“The battle for humankind’s future must be waged and won in the public school classroom by teachers who correctly perceive their role as the proselytizers of a new faith: a religion of humanity — utilizing a classroom instead of a pulpit to carry humanist values into wherever they teach. The classroom must and will become an arena of conflict between the old and the new — the rotting corpse of Christianity, together with its adjacent evils and misery, and the new faith of humanism.”
So wrote John J. Dunphy in his award-winning essay, The Humanist in 1983.
While many Americans may be aware of the appalling statistics plaguing the public school system – both academically and in terms of the mental and emotional decline of students – ever since prayer was removed through a series of court cases in the 1960s, they may not be as acquainted with how calculated the efforts were, not only to keep out mention and awareness of God, but also to introduce a new philosophy to young minds: one that opposed Him in every way and sought simultaneously to lower academic standards.
In 1933, John Dewey, known as the father of modern education, wrote the Humanist Manifesto in which he launched an attack on the claims of scripture of a self-existing God and on the “inalienable rights” given by Him as outlined in America’s founding documents. A socialist and collectivist, Dewey was an admirer of the Soviet Union and openly hostile to the idea that individuals could own private property.
Dewey warned that the indoctrination of humanism he pioneered, so contrary to America’s founding fathers and the Christians principles on which the Republic was founded, must be introduced slowly.
“Change must come gradually,” he wrote in an 1898 essay calling for schools to place less emphasis on reading and writing, and more emphasis on collectivism. “To force it unduly would compromise its final success by favoring a violent reaction.”
While Dewey was a member of several Marxist associations and envisioned a socialist America, he relied on the funding of America’s most successful capitalists for his campaigns, notably the Rockefellers.
Charles F. Potter, a fellow signer of the “Humanist Manifesto” and an associate of Dewey, spoke frankly of what few Americans were able to discern. “Education is thus a most powerful ally of humanism, and every public school is a school of humanism,” he wrote in his 1930 book Humanism, a New Religion.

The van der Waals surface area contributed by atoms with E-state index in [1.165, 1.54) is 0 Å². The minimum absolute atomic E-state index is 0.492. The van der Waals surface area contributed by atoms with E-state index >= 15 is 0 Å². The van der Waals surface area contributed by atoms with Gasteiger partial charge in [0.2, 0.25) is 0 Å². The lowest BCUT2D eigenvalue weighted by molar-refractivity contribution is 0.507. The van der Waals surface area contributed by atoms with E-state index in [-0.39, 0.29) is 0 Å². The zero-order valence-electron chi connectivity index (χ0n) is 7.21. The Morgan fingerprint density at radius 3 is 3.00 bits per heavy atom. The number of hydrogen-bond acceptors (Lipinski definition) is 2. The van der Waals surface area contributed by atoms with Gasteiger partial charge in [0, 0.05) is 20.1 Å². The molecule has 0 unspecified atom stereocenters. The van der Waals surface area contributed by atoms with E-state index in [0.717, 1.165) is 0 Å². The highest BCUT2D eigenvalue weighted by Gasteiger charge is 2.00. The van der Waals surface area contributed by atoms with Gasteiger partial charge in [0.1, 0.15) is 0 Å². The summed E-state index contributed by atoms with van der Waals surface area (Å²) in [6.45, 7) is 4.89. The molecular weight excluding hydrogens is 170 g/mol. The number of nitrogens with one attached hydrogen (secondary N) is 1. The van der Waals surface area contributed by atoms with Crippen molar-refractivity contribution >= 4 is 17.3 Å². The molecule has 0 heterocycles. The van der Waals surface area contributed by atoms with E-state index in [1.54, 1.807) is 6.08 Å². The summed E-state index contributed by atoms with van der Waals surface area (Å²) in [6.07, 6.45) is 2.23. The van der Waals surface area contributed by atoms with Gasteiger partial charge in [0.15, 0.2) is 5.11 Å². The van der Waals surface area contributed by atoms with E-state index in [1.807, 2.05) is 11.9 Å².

“What can theistic Sunday school, meeting for an hour once a week, and teaching only a fraction of the children, do to stem the tide of a five-day program of humanistic teachings?” Potter asked rhetorically.
Horace Greely, the famous New York newspaper editor, once noted that, “It is impossible to enslave, mentally or socially, a bible-reading people. The principles of the bible are the groundwork of human freedom.”
Dewey realized the difficulty in controlling a more literate populous versus one that had been less educated. Laws in the south leading up to the Civil War prohibited slaves from being taught to read, thus ensuring an easier ability to maintain control over them. Thus, Dewey urged the National Education Association to spend less time on reading.
“The plea for the predominance of learning to read in early school-life because of the great importance attaching to literature seems to me a perversion.” Dewey lamented in his 1898 essay “The Primary-Education Fetich,” which was to guide the progressives in their long-range crusade to remake American education as an instrument to bring about socialism.
It was Dewey, likewise, who introduced the concept of a social studies curriculum – the study of human interaction in societies and culture – rather than civics, which taught the rights and duties of citizens within a sovereign nation. Dewey also exhorted teachers to spend less instruction on the emphasis of virtues.
As John Adams noted, “Our Constitution was made only for a moral and religious people. It is wholly inadequate to the government of any other.”
Dewey understood that a generation drifting further away from God’s standards of righteousness would be unfit for the liberty of self-government, and that the heavy yoke of socialism and the reduction of reason and intellect went hand in hand.
Please tune in to the second part of this study on the introduction of humanism through the public school system: “Catholic and Evangelical Response”
*To listen as a podcast, click here.